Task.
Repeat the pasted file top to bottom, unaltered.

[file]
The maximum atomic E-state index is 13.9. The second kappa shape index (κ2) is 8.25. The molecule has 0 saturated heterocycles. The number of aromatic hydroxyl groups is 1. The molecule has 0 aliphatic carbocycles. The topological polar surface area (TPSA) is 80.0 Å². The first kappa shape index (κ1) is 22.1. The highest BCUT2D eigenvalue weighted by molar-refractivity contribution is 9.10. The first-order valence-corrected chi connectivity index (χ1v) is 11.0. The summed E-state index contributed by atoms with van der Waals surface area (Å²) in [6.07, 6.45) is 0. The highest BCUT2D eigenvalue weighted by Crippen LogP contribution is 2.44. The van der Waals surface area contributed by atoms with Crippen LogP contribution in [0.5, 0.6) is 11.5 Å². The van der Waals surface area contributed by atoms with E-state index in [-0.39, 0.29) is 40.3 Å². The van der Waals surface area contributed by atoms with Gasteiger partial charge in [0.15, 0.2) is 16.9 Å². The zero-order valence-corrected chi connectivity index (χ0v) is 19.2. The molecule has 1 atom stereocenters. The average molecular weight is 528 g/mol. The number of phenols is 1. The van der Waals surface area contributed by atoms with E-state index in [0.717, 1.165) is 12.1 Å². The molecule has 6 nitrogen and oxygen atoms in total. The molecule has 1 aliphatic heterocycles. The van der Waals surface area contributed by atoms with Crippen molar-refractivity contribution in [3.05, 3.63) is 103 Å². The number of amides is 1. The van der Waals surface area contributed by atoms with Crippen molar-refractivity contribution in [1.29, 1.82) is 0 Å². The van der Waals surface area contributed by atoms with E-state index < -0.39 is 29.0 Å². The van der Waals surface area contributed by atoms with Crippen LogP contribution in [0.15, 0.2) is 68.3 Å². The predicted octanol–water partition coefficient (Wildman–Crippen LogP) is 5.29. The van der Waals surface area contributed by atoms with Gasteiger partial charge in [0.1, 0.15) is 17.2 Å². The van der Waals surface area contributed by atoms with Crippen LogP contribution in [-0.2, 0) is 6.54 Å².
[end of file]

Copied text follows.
The maximum atomic E-state index is 13.9. The second kappa shape index (κ2) is 8.25. The molecule has 0 saturated heterocycles. The number of aromatic hydroxyl groups is 1. The molecule has 0 aliphatic carbocycles. The topological polar surface area (TPSA) is 80.0 Å². The first kappa shape index (κ1) is 22.1. The highest BCUT2D eigenvalue weighted by molar-refractivity contribution is 9.10. The first-order valence-corrected chi connectivity index (χ1v) is 11.0. The summed E-state index contributed by atoms with van der Waals surface area (Å²) in [6.07, 6.45) is 0. The highest BCUT2D eigenvalue weighted by Crippen LogP contribution is 2.44. The van der Waals surface area contributed by atoms with Crippen LogP contribution in [0.5, 0.6) is 11.5 Å². The van der Waals surface area contributed by atoms with E-state index in [-0.39, 0.29) is 40.3 Å². The van der Waals surface area contributed by atoms with Gasteiger partial charge in [0.15, 0.2) is 16.9 Å². The zero-order valence-corrected chi connectivity index (χ0v) is 19.2. The molecule has 1 atom stereocenters. The average molecular weight is 528 g/mol. The number of phenols is 1. The van der Waals surface area contributed by atoms with E-state index in [0.717, 1.165) is 12.1 Å². The molecule has 6 nitrogen and oxygen atoms in total. The molecule has 1 aliphatic heterocycles. The van der Waals surface area contributed by atoms with Crippen molar-refractivity contribution in [3.05, 3.63) is 103 Å². The number of amides is 1. The van der Waals surface area contributed by atoms with Crippen molar-refractivity contribution in [1.29, 1.82) is 0 Å². The van der Waals surface area contributed by atoms with E-state index < -0.39 is 29.0 Å². The van der Waals surface area contributed by atoms with Crippen LogP contribution in [0.15, 0.2) is 68.3 Å². The predicted octanol–water partition coefficient (Wildman–Crippen LogP) is 5.29. The van der Waals surface area contributed by atoms with Gasteiger partial charge in [0.1, 0.15) is 17.2 Å². The van der Waals surface area contributed by atoms with Crippen LogP contribution in [-0.2, 0) is 6.54 Å².